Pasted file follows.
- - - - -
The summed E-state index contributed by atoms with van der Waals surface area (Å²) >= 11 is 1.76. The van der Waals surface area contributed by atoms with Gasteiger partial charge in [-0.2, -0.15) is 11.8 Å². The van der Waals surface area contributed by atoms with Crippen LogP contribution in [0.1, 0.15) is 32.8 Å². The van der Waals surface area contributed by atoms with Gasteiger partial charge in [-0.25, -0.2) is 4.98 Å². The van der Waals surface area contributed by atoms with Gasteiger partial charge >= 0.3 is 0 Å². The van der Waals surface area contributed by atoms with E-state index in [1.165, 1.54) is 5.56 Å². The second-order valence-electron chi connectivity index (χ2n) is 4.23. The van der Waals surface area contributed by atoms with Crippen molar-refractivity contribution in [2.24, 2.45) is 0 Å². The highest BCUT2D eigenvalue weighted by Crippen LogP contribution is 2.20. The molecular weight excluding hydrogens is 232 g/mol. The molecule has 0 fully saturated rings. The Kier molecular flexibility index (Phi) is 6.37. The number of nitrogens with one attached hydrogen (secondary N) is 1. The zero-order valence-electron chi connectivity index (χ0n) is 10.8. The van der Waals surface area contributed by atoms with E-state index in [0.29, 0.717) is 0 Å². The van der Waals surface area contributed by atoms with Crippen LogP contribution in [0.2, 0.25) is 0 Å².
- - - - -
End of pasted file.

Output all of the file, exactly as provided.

The summed E-state index contributed by atoms with van der Waals surface area (Å²) >= 11 is 1.76. The van der Waals surface area contributed by atoms with Gasteiger partial charge in [-0.2, -0.15) is 11.8 Å². The van der Waals surface area contributed by atoms with Crippen LogP contribution in [0.1, 0.15) is 32.8 Å². The van der Waals surface area contributed by atoms with Gasteiger partial charge in [-0.25, -0.2) is 4.98 Å². The van der Waals surface area contributed by atoms with Gasteiger partial charge >= 0.3 is 0 Å². The van der Waals surface area contributed by atoms with E-state index in [1.165, 1.54) is 5.56 Å². The second-order valence-electron chi connectivity index (χ2n) is 4.23. The van der Waals surface area contributed by atoms with Crippen molar-refractivity contribution in [2.24, 2.45) is 0 Å². The highest BCUT2D eigenvalue weighted by Crippen LogP contribution is 2.20. The molecular weight excluding hydrogens is 232 g/mol. The molecule has 0 fully saturated rings. The Kier molecular flexibility index (Phi) is 6.37. The number of nitrogens with one attached hydrogen (secondary N) is 1. The zero-order valence-electron chi connectivity index (χ0n) is 10.8. The van der Waals surface area contributed by atoms with E-state index in [0.29, 0.717) is 0 Å². The van der Waals surface area contributed by atoms with Crippen LogP contribution in [0.2, 0.25) is 0 Å².